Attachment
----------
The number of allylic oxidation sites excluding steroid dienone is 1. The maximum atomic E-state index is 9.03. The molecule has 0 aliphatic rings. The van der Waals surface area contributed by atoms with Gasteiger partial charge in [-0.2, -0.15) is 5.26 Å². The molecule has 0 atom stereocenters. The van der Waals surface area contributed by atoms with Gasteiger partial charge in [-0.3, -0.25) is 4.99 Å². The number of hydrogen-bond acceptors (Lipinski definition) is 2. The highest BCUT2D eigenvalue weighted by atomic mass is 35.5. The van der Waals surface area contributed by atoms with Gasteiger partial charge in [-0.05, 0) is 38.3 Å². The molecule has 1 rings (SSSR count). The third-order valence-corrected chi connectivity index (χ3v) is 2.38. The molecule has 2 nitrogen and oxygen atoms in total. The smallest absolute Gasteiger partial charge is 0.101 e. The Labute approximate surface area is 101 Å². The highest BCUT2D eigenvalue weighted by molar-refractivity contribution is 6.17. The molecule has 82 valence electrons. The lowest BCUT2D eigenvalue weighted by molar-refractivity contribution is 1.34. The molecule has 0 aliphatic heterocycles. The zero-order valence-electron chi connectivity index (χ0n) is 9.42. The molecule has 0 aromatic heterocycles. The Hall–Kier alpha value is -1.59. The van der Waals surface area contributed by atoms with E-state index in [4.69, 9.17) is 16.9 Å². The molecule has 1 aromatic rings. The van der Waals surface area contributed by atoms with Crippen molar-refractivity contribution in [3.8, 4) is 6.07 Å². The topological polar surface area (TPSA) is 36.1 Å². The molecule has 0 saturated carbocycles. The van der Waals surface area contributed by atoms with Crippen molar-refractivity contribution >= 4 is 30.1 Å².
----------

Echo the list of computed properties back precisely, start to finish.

The number of allylic oxidation sites excluding steroid dienone is 1. The maximum atomic E-state index is 9.03. The molecule has 0 aliphatic rings. The van der Waals surface area contributed by atoms with Gasteiger partial charge in [-0.2, -0.15) is 5.26 Å². The molecule has 0 atom stereocenters. The van der Waals surface area contributed by atoms with Gasteiger partial charge in [-0.3, -0.25) is 4.99 Å². The number of hydrogen-bond acceptors (Lipinski definition) is 2. The highest BCUT2D eigenvalue weighted by atomic mass is 35.5. The van der Waals surface area contributed by atoms with Gasteiger partial charge in [-0.05, 0) is 38.3 Å². The molecule has 1 rings (SSSR count). The third-order valence-corrected chi connectivity index (χ3v) is 2.38. The molecule has 2 nitrogen and oxygen atoms in total. The smallest absolute Gasteiger partial charge is 0.101 e. The Labute approximate surface area is 101 Å². The highest BCUT2D eigenvalue weighted by molar-refractivity contribution is 6.17. The molecule has 82 valence electrons. The lowest BCUT2D eigenvalue weighted by molar-refractivity contribution is 1.34. The molecule has 0 aliphatic heterocycles. The zero-order valence-electron chi connectivity index (χ0n) is 9.42. The molecule has 0 aromatic heterocycles. The Hall–Kier alpha value is -1.59. The van der Waals surface area contributed by atoms with E-state index in [4.69, 9.17) is 16.9 Å². The molecule has 1 aromatic rings. The van der Waals surface area contributed by atoms with Crippen molar-refractivity contribution in [3.8, 4) is 6.07 Å². The topological polar surface area (TPSA) is 36.1 Å². The molecule has 0 saturated carbocycles. The van der Waals surface area contributed by atoms with Crippen molar-refractivity contribution >= 4 is 30.1 Å².